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Top 10 Archaeological sites around India

Archaeological sites to visit around India

From ancient temples and majestic forts to intricately carved caves and mysterious ruins, India holds a treasure trove of archaeological sites. Each site stands as testimony to the civilizations that once thrived in the region.  In this blog, we will explore the top 10 archaeological sites around India.

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  1. Hampi, Karnataka
  2. Situated in the northern part of Karnataka, Hampi allows you to witness a city magnificently carved out of rocks. The monuments at Hampi have been designated a UNESCO World Heritage site. Numerous archaeologists and historians throng to Hampi to study and admire the fine architecture of the Vijayanagara Empire.

    The city’s archaeological sites are distinguished by their distinct Dravidian architecture, blending Hindu and Islamic influences. Hampi’s architectural marvels range from grand temples, regal structures, ancient markets, royal enclosures, and fort remains. Among the remains are those of the Vitthala Temple, notably the iconic stone chariot, and the Virupaksha Temple, which continues to be a celebrated pilgrimage site.

    Archaeological projects conducted by the Archaeological Survey of India (ASI) have unearthed intricately carved sculptures, inscriptions, coins, and artefacts, confirming Hampi’s prominence in craft, commerce, and religion during the Vijayanagara period.

  3. Lothal, Ahmedabad, Gujarat
  4. Lothal is one of India’s most important archaeological sites, situated near the village of Saragwala in the Dholka Taluka, Gujarat. Believed to have been one of the most prominent cities of the ancient Indus Valley Civilisation, Lothal bears a significant testament to the heritage and culture of ancient India. This valuable historical site, spanning approximately half a kilometre square, dates back to around 2400-1900 BC, standing as proof of India’s ancient civilization.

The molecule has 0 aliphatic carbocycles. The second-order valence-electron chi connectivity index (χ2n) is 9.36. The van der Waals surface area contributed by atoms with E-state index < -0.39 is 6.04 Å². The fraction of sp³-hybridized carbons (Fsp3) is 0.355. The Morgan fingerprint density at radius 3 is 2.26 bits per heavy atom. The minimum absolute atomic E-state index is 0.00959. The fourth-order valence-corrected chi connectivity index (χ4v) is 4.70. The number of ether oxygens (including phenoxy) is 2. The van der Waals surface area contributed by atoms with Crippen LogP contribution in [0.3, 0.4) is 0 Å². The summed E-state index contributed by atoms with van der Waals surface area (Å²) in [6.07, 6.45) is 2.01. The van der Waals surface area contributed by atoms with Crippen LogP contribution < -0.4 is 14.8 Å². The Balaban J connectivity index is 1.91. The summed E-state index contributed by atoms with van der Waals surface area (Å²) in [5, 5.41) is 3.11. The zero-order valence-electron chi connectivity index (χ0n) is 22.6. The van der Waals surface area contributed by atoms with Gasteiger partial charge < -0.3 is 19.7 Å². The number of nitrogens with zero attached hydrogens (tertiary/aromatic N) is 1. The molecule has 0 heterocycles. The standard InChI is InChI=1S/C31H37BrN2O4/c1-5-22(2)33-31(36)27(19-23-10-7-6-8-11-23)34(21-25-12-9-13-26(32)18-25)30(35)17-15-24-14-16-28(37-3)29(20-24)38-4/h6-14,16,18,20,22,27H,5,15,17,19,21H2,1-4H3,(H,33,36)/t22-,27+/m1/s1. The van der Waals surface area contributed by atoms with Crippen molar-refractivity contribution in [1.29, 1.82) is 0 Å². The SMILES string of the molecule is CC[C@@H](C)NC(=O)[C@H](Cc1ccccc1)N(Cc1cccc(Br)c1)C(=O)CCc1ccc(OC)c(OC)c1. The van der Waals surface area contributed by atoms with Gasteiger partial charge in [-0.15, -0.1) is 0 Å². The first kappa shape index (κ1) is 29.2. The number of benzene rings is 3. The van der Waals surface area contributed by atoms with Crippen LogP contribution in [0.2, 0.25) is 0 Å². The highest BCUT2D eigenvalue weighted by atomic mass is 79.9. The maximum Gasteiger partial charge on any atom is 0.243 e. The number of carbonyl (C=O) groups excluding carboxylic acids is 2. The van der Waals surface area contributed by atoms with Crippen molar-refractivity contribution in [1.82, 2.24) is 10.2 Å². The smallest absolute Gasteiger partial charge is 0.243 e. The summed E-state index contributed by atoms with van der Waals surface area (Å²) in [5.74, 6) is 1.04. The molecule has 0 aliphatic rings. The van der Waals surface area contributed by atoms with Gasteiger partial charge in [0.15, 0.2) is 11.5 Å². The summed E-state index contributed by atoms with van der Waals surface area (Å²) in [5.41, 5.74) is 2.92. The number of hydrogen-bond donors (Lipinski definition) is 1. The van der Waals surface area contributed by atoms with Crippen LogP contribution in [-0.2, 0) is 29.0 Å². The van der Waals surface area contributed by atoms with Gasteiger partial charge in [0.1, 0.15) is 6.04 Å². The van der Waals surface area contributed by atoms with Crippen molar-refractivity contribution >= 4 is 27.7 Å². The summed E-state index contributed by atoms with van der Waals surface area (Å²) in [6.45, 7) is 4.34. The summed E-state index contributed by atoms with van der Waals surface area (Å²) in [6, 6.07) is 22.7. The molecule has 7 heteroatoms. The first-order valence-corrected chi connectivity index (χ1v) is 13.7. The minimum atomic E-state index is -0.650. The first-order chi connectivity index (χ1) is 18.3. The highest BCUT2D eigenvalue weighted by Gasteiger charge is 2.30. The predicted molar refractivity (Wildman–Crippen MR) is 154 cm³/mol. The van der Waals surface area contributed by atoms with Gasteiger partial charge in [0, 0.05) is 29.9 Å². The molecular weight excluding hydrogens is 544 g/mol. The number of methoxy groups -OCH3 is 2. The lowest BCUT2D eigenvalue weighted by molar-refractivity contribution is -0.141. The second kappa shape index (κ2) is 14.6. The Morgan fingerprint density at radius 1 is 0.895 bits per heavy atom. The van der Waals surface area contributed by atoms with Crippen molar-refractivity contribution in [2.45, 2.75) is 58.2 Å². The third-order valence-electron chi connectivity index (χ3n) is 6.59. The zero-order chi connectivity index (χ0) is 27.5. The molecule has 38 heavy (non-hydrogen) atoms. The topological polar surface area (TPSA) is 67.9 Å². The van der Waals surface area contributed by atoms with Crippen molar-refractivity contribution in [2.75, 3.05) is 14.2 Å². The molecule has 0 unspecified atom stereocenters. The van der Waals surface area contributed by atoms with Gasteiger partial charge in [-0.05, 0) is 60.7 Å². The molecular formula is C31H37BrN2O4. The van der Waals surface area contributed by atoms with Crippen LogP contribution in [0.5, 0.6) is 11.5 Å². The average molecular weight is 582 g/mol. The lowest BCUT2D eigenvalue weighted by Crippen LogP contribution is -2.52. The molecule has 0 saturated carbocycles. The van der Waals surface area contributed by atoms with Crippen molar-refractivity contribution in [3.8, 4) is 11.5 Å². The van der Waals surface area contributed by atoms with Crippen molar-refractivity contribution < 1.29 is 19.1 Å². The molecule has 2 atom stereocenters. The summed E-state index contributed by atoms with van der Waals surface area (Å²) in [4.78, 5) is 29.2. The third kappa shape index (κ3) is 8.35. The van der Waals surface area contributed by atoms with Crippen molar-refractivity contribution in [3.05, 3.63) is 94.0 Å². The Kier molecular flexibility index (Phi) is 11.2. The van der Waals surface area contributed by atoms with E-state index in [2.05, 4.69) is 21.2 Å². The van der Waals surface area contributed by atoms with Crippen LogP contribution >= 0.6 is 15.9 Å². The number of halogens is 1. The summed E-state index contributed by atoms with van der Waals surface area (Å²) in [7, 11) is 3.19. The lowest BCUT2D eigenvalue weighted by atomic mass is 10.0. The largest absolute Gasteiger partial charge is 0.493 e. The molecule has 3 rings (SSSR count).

Lothal is known for its comprehensive town planning, which rivals even modern-day city layouts. The city had been divided into two main parts, an upper town ‘Citadel’ and a lower town. The Citadel housed important buildings like the ruler’s residence, the treasury, and the storage facilities. The lower town was the residential area, where the city’s craftsmen, traders, artisans, farmers, and labourers resided.

  5. Harappa and Mohenjo Daro
  6. Known explicitly as the two most important cities of the Indus Valley Civilization, they are located in present-day Pakistan. Discoveries from these sites have unveiled a lot about the lifestyles of people in the civilization, dating back to 3300–1300 BCE. Intricately designed terracotta figures, seals, stone tools, and pottery uncovered from Harappa reveal artistic excellence and technological advancements.

    Mohenjodaro, translating to ‘Mound of the Dead Men,’ unravelled the ability of the Harappan society to attain considerable architectural precision. The buildings were constructed with standardised, uniformly sized, kiln-baked bricks. Additionally, Mohenjodaro holds one of the world’s earliest public water tank systems – the Great Bath, a symbol of cultural and ritual practices demonstrating an advanced water management system.

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  7. Nalanda
  8. Initially a Buddhist monastery, it became known as the first residential university in the world. Located in Bihar, the ruins of Nalanda are classified as a UNESCO World Heritage Site.

Nalanda’s archaeology

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